On 19 May 2013, my mother died, four days after her hundredth birthday.
She’d been living for weeks on ice chips and low-dose morphine, regularly leaving her body to walk and talk with my father, then returning to report to my brother at her bedside and to me via long-distance phone. No one knew when she would leave and not return, but everyone believed that her departure was imminent.
Five days before her centennial, however, she suddenly said to my brother, “It’s only a week away; maybe I can make it.” And she revived, sending the nursing-home staff into a frenzy of last-minute party planning. When the morning of her birthday dawned sunny and warm, they came to dress her for a convertible ride around the small town of Reinbeck, Iowa, and she said, “Hallelujah, I thought I’d never get out of this place alive.”
The convertible was a bright yellow muscle car with the top down, and the route had been planned so that town residents could come out on the curb to sing “happy birthday” to her at various stops along the way. It all worked like a charm, and she made the driver stop three times in addition, to listen to the birds singing and to watch squirrels run up and down the tree trunks. After a half-hour ride, they returned to her room, which had been transformed into a festival of balloons and cakes and flowers and visitors with cameras.
The next morning, she slipped into a coma and was gone three days later. And the morning following her death, I woke with the realization that there was no one left but me who knew the stories of her early life. In a rush to send something to my brother before her grandchildren and great-grandchildren gathered for her funeral, I wrote the following:
Some Things You May Not Know About the Young Kathryn Louise Truitt Ellenberger
When she was four years old, the family doctor told her parents that she would not live to grow up and all they could do was make sure that her childhood was happy. After that, her father stopped drowning the barn cats’ new litters, and soon she had over thirty kitten playmates.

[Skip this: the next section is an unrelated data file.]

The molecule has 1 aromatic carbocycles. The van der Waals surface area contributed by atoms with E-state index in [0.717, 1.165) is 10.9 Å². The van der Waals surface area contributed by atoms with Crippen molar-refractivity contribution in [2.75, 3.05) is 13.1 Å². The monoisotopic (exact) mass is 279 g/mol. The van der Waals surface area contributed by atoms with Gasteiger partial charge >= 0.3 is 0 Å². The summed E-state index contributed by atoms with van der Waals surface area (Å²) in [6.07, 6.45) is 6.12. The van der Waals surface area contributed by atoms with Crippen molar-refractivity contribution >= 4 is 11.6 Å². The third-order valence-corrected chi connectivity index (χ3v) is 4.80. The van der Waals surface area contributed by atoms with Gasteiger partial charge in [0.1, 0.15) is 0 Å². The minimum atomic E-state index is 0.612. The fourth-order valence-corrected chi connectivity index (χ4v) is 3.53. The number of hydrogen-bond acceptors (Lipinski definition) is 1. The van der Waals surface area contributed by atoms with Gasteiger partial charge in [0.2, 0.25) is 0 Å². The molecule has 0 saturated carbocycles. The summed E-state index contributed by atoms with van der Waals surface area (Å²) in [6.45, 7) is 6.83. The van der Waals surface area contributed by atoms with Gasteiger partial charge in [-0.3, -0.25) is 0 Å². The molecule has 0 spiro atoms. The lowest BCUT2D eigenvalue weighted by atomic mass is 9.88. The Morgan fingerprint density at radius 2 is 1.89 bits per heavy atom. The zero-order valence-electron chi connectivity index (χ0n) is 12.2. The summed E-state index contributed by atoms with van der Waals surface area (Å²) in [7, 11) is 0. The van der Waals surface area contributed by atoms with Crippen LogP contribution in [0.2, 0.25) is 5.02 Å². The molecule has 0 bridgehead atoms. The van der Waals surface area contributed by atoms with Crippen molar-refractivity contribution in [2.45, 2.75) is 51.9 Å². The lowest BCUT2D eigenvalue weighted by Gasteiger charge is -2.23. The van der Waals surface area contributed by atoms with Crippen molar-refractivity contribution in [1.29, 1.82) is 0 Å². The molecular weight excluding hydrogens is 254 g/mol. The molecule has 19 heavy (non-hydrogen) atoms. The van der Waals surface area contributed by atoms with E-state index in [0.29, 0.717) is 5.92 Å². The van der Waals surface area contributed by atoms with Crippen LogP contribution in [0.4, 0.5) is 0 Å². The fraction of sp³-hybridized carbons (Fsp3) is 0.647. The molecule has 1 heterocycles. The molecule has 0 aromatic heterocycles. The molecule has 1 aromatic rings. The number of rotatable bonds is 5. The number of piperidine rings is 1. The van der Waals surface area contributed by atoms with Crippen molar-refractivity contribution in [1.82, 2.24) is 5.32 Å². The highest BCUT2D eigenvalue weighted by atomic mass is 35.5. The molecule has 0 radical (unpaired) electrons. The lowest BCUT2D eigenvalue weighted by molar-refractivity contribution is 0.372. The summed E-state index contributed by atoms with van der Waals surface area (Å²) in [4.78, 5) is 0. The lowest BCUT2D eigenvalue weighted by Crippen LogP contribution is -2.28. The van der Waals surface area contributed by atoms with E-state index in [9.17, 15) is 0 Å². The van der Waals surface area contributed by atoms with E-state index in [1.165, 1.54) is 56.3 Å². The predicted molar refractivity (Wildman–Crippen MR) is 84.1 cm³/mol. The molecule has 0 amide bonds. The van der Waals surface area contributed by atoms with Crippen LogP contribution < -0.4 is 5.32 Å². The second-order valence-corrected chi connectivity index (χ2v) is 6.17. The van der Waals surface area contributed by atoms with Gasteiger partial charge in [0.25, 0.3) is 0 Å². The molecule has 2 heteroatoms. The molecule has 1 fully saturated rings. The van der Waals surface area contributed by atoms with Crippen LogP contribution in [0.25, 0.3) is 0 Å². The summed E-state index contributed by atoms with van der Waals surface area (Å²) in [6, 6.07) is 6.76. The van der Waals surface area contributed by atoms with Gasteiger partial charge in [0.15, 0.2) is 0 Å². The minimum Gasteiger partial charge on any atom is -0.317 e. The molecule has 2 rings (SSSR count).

She rode her own pony to school, trying to keep up with her older brother Keith’s horse.
When she was eight, her father died and their farm was sold, and her mother’s parents built a second story on their house in town to make room for their daughter and her children. The house was full of books, and there were large flowerbeds, a vegetable garden, and fruit trees.
She was an avid tennis player. When she was thirteen, her mother became alarmed at the amount of time she was spending with older boys on the town’s tennis court, and sent her to work for the summer as a hired girl on a relative’s farm. Kathryn did not like working in the kitchen from dawn until the supper dishes were washed, followed by a pile of mending until 10 p.m.
Kathryn thought she might like to be an interior decorator, but everyone assumed she would become a country schoolteacher, following in the footsteps of her older sisters Mabel and Lucile. She did not do this. After high school graduation, Lucile gave her the money to go to business school in Des Moines.
When she graduated from business school, she was offered a job in the Des Moines Public Library system. She worked in the downtown library and lived in the Brown Hotel with several roommates.
One of her roommates, Bunny, wanted to take the civil-service exam and asked Kathryn to take it at the same time, as moral support. Within a few days, Kathryn received a telegram offering her a job in the Navy Building in Washington, DC. She immediately sent a telegram back, accepting the job. Only then did she tell family and friends, and soon she was boarding a train for the East Coast.
Her boyfriend Carl Ellenberger was classified 4-F because he had lost the thumb on his right hand in a corncob-crusher accident. Kathryn’s boss, an admiral, waived a few bureaucratic rules and soon Carl was in Naval Intelligence.
When Kathryn delivered certain materials to other government departments in DC, she was driven in a chauffeured limousine and carried a revolver in her purse.
Kathryn was well-dressed in wartime Washington because she cut out magazine photos of the clothes she wanted to wear, and mailed them to her mother in Iowa. Her mother designed the pattern, found the fabric, sewed the outfit, and mailed it back to her.
Carl Ellenberger had first asked Kathryn to marry him when they were both seventeen. In 1942, when they were both twenty-nine, he told her it was the last time he’d ask and she believed him. She said yes.
The specifics of what Carl and Kathryn were doing for the Navy during World War II are known only to them. Kathryn and my partner had a tacit telephone understanding: she knew that he knew that she knew that … But I remain clue-less.
Postscript, October 2013
Despite over sixty years of conversation with my mother, it’s not only her wartime activities I’m in the dark about. We had a meeting of the minds on two things: the allure of good food and the beauty of Chopin’s waltz in C# minor, op. 64, no. 2, which she liked me to play for her. With most everything else — politics, religion, the nature of reality — we tended to be stationed on opposite sides of the barricades.
I couldn’t fathom what drove my mother, and she had the same difficulty with me. But we kept on talking. And — judging by the evidence of my dreams — the conversation, in some mysterious way, continues.
note: This essay was published first in Return to Mago on 28 October 2013.